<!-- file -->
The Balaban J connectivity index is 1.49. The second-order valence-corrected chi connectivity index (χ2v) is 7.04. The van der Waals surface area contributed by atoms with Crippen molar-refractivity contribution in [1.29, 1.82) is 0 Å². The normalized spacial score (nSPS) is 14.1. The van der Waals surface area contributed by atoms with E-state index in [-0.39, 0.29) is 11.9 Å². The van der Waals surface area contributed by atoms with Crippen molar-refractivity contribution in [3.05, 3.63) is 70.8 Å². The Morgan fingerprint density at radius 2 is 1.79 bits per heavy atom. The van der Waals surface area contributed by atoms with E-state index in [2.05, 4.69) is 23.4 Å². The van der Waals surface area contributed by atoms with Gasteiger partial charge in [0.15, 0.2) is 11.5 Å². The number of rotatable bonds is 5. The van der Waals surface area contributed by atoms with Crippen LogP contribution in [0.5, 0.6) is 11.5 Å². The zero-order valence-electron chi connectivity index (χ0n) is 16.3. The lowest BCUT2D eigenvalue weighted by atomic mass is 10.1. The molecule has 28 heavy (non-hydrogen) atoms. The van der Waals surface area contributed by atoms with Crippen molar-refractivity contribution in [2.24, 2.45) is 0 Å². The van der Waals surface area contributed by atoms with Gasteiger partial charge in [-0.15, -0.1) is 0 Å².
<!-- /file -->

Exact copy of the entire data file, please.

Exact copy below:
The Balaban J connectivity index is 1.49. The second-order valence-corrected chi connectivity index (χ2v) is 7.04. The van der Waals surface area contributed by atoms with Crippen molar-refractivity contribution in [1.29, 1.82) is 0 Å². The normalized spacial score (nSPS) is 14.1. The van der Waals surface area contributed by atoms with E-state index in [-0.39, 0.29) is 11.9 Å². The van der Waals surface area contributed by atoms with Crippen molar-refractivity contribution in [3.05, 3.63) is 70.8 Å². The Morgan fingerprint density at radius 2 is 1.79 bits per heavy atom. The van der Waals surface area contributed by atoms with E-state index in [2.05, 4.69) is 23.4 Å². The van der Waals surface area contributed by atoms with Gasteiger partial charge in [0.15, 0.2) is 11.5 Å². The number of rotatable bonds is 5. The van der Waals surface area contributed by atoms with Crippen LogP contribution in [0.5, 0.6) is 11.5 Å². The zero-order valence-electron chi connectivity index (χ0n) is 16.3. The lowest BCUT2D eigenvalue weighted by atomic mass is 10.1. The molecule has 28 heavy (non-hydrogen) atoms. The van der Waals surface area contributed by atoms with Crippen molar-refractivity contribution in [2.24, 2.45) is 0 Å². The van der Waals surface area contributed by atoms with Gasteiger partial charge in [-0.15, -0.1) is 0 Å².